The Indian Army conducted the 32nd test-firing of the BrahMos missile from the integrated test range at Chandipur in July 2012. The test firing was part of development trials to evaluate newer subsystems added to the missile.
The land-based missile system consists of four to six mobile autonomous launchers, a mobile command post and mobile replenishment vehicle. The Indian Army regiment of BRAHMOS-I variant includes 67 missiles, five mobile launchers based on 12×12 Tatra vehicles and two mobile command posts. The first two regiments have been introduced by the Indian Army and the third is being inducted as of 2013.
The ship-based BrahMos N1 is launched either from the inclined or vertical launch platform.
The AGM-114 II Hellfire is an air-to-ground missile developed primarily for the anti-armour role.
The missile system can be installed on frigates, corvettes, offshore patrol vessels and other types of vessels to attack sea and land-based targets.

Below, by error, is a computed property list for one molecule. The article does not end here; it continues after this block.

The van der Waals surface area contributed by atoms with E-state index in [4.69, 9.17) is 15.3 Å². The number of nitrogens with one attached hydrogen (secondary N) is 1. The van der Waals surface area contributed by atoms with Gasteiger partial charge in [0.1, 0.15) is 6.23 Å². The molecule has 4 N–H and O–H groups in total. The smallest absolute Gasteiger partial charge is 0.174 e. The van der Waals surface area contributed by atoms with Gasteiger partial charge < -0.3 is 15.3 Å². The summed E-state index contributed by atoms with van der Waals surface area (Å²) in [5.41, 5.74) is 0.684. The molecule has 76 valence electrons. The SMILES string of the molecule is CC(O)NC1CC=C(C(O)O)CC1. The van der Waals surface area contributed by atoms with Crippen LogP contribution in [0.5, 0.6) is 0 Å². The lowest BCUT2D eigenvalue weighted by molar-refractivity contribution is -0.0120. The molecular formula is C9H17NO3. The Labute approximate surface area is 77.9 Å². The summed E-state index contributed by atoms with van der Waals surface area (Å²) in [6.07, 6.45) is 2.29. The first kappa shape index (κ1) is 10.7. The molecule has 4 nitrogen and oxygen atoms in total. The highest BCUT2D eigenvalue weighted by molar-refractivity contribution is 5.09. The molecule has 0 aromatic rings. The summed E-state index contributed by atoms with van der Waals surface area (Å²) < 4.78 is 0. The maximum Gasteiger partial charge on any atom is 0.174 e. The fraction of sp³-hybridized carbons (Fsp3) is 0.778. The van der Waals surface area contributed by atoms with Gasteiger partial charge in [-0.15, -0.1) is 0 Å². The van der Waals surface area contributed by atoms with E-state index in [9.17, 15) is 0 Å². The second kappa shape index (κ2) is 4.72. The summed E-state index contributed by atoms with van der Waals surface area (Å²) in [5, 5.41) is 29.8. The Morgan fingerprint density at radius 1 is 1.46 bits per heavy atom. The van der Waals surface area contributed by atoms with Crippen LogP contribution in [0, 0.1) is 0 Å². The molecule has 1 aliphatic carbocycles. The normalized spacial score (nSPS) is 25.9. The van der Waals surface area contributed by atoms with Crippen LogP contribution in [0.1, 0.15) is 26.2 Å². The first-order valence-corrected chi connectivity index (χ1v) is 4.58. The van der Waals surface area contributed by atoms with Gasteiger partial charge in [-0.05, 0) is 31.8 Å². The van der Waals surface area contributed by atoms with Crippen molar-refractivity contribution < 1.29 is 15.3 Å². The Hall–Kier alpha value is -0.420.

BrahMos Aerospace has developed a universal vertical launcher module (UVLM) for the BrahMos N1 missile.
The UVLM can launch up to eight missiles to destroy a group of warships featuring modern anti-missile defence systems.
The first variant of BrahMos N1 has been installed on front-line warships of the Indian Navy from 2005. A highly manoeuvrable variant of the BrahMos missile was successfully test fired in October 2012 from INS Teg, a Talwar Class guided missile frigate of the Indian Navy.
The ship-based cruise missile consists of a fire control system, with high salvo launch capability and enhanced with an inertial navigation system.
BrahMos Aerospace has completed the development of an air launch variant. The aircraft launcher is being manufactured in cooperation with the Sukhoi Design Bureau, HAL and IAF. The launch platform is integrated in to the SU-30 MKI aircraft.